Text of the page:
By decree, the descendants of Levi, not all born of Aaron's bloodline, were entrusted with the sacred responsibility of caring for and serving at the Tabernacle and later the Temple. King David divided the Levites into smaller bands, ensuring each family a portion of service, and divided the priests into 24 divisions, each taking its turn in the sacred rites of worship (1 Chronicles 28:12-13). Zechariah was of the House of Abijah, the eighth of twenty-four divisions. Luke informs us that Zechariah’s dream came true, “he was chosen by lot to enter the temple of the Lord and burn incense” (1:9).


The Once in a Lifetime Honor

This daily routine could have become a stale ritual whereby the priest would perform his duties without enthusiasm. To prevent this ritual from growing old and monotonous, only first-timers were chosen to bring the incense offering. A lottery system was implemented to determine who would offer the incense. Why? Rabbi Joshua Heller explains the lottery to first timers was used “to ensure continued novelty and freshness of the time-honored ritual.” (1)

 

“The Talmud (T.B Yoma 26a) proposes one reason for this practice -- anyone who offered the incense was assured of wealth, and there was a desire to make sure that that blessing would be spread as widely as possible. This practice had the equally important auxiliary effect of ensuring that each day, there would be someone coming to the morning's routine with the excitement of doing something for the first time. The incense was not only a column of smoke but also a breath of fresh air.” (2)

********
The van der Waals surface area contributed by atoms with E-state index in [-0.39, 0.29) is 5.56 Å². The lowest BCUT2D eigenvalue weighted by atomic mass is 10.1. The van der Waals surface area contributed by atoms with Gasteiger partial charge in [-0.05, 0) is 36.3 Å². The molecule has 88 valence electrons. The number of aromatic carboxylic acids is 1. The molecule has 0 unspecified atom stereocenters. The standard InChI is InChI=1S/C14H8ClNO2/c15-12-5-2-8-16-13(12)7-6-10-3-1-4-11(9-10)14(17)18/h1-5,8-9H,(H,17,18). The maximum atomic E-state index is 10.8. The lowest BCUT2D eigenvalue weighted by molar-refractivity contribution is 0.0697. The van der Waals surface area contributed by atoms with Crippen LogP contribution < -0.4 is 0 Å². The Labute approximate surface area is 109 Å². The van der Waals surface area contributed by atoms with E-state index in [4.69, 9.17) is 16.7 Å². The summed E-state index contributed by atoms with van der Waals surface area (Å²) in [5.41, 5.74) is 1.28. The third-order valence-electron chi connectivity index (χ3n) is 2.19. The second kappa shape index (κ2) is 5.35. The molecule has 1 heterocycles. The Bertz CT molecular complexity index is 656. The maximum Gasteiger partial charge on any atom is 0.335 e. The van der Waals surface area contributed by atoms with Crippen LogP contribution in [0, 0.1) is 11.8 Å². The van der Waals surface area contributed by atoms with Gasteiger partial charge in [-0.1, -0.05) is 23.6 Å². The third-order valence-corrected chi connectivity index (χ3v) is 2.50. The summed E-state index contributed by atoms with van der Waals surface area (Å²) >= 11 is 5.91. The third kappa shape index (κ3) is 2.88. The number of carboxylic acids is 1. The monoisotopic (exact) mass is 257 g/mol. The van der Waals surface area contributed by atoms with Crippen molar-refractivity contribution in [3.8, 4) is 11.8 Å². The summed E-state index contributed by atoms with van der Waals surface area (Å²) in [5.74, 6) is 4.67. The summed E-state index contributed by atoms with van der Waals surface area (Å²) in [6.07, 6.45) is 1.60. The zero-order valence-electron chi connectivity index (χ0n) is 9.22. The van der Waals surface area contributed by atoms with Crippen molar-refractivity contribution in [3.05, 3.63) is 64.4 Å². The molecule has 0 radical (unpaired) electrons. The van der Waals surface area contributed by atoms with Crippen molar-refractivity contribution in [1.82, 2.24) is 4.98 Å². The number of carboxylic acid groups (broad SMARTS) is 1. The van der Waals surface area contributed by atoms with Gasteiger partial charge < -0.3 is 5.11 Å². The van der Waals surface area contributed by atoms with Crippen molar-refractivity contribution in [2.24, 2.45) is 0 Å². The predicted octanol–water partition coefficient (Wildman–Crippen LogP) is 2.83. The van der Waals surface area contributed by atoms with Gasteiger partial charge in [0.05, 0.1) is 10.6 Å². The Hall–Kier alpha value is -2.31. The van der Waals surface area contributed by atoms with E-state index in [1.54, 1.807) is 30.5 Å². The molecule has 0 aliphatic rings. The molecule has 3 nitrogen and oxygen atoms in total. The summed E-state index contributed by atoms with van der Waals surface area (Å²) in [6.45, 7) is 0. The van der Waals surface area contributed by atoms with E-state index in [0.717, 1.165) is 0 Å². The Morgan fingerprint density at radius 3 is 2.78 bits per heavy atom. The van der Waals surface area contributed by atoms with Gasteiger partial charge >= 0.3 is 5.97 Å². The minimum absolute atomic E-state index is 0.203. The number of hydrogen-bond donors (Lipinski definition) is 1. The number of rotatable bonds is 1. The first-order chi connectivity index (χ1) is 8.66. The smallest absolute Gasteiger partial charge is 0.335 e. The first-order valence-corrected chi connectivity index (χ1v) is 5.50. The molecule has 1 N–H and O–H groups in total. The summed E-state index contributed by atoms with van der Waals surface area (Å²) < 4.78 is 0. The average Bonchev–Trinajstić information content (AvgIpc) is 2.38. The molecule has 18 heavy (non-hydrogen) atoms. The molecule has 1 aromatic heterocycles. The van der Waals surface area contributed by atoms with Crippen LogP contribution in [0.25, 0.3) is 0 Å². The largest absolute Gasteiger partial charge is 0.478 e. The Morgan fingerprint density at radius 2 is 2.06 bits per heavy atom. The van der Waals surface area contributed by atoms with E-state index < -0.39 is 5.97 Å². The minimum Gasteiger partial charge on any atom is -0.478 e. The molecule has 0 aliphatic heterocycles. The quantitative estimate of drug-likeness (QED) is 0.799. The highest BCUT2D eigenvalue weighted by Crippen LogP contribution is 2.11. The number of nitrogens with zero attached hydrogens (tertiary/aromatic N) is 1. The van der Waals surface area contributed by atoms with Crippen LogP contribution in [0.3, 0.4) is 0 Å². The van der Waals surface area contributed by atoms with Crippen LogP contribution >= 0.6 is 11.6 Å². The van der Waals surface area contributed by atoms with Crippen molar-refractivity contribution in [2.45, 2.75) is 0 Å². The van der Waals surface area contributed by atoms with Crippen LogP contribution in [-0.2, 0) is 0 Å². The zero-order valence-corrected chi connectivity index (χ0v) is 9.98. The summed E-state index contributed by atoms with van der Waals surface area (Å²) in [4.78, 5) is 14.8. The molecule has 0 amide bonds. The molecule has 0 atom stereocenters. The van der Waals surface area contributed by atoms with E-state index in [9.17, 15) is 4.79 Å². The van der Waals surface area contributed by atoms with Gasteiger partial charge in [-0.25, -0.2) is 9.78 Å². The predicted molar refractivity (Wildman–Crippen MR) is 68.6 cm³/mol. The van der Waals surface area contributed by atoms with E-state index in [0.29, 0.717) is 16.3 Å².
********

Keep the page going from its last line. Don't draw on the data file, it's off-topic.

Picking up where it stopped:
Zechariah’s Destiny

For Zechariah, each turn of the lot was a dance with destiny, a glimpse into the divine choreography of his life. Zechariah’s destiny was not to win the lottery. His once-in-a-lifetime opportunity was not the assurance of wealth but an answer to his prayer (1:13) for a male heir to carry the legacy of the House of Abijah – one who would minister and serve at the House of the Lord. As Zechariah’s tale unfolds, so too, the story of a son comes to light through a messenger of God.